Executives oppose jobless benefits bill
Senate hearing set for next week
Legislation to expand unemployment eligibility and benefits requirements so the state can qualify for $126.8 million in federal stimulus funds is slated for a hearing at 3 p.m. Jan. 26 in the Senate Finance Committee.
Many executives, including those at the Maryland Chamber of Commerce's annual Business Day in Annapolis on Friday, oppose the proposal. The bill, filed by Senate President Thomas V. Mike Miller Jr. (D-Dist. 27) of Chesapeake Beach at the request of Gov. Martin O'Malley (D), would provide $83 million in reductions to businesses' payments to the unemployment insurance trust fund this year to help employers "preserve and create jobs without further jeopardizing the fund's solvency," the legislation states.
But leaders of the Maryland chamber said the aid would come at a price, estimating it would cost employers almost $20 million per year.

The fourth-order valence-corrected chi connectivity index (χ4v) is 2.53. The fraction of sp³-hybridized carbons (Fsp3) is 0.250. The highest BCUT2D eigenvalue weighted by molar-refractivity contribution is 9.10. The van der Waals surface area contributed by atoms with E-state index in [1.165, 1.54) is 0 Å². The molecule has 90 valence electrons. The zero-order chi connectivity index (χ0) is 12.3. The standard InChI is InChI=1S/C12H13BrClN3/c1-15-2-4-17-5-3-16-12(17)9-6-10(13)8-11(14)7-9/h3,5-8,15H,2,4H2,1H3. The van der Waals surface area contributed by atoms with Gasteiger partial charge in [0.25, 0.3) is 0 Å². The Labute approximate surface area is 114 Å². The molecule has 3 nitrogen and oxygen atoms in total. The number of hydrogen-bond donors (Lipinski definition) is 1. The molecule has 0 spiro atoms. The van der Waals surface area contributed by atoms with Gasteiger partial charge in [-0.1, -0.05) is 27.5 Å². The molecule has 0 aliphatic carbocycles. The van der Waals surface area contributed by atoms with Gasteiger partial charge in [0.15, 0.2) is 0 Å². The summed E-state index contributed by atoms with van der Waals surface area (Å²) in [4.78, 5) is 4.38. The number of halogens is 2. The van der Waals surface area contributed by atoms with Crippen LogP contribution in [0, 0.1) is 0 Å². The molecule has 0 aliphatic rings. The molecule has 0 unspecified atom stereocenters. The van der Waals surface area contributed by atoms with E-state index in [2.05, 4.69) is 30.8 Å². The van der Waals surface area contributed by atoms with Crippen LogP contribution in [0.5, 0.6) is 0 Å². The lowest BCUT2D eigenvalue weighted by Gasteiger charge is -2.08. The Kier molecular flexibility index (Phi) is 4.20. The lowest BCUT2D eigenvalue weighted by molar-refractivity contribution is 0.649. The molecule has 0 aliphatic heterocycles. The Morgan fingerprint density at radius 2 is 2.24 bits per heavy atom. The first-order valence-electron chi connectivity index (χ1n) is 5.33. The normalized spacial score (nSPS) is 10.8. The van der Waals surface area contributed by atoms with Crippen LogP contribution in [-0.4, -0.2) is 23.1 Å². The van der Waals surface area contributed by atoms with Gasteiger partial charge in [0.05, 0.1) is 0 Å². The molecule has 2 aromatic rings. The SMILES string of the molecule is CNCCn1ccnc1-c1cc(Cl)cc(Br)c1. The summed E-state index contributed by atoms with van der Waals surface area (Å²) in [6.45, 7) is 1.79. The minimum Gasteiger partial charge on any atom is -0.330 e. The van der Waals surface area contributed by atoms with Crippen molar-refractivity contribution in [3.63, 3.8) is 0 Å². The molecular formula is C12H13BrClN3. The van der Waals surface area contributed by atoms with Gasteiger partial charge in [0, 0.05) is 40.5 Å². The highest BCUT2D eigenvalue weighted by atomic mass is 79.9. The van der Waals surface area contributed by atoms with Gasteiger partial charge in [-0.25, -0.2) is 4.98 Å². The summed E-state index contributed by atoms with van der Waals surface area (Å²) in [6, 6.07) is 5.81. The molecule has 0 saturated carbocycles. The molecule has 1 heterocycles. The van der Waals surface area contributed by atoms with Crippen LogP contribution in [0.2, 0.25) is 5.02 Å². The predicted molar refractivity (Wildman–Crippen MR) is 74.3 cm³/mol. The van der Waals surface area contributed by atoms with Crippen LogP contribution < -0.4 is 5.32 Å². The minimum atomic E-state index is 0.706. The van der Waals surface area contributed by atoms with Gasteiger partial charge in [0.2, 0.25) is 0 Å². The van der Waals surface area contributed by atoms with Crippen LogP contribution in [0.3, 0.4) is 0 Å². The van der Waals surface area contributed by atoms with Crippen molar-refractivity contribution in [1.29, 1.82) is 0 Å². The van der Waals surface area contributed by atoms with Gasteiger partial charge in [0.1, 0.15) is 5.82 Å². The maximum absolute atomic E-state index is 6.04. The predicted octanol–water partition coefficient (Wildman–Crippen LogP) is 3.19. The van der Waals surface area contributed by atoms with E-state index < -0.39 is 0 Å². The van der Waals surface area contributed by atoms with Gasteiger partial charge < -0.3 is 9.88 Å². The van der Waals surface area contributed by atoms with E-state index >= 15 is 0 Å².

"We don't want to see a quick fix that would lead to long-term liabilities," said Austin J. Slater Jr., chairman of the chamber and president and CEO of Southern Maryland Electric Cooperative.
A companion House bill did not have a hearing scheduled as of Monday.
Slater, who met with House Speaker Michael E. Busch (D-Dist. 30) of Annapolis on Friday, said Busch was open to alternatives proposed by chamber leaders.
The insurance trust fund legislation had not attracted any cosponsors by Monday. In contrast, other bills filed late last week by Miller and Busch at the request of O'Malley that would allow employers a $3,000 tax credit for every unemployed Maryland resident they hire had attracted numerous cosponsors.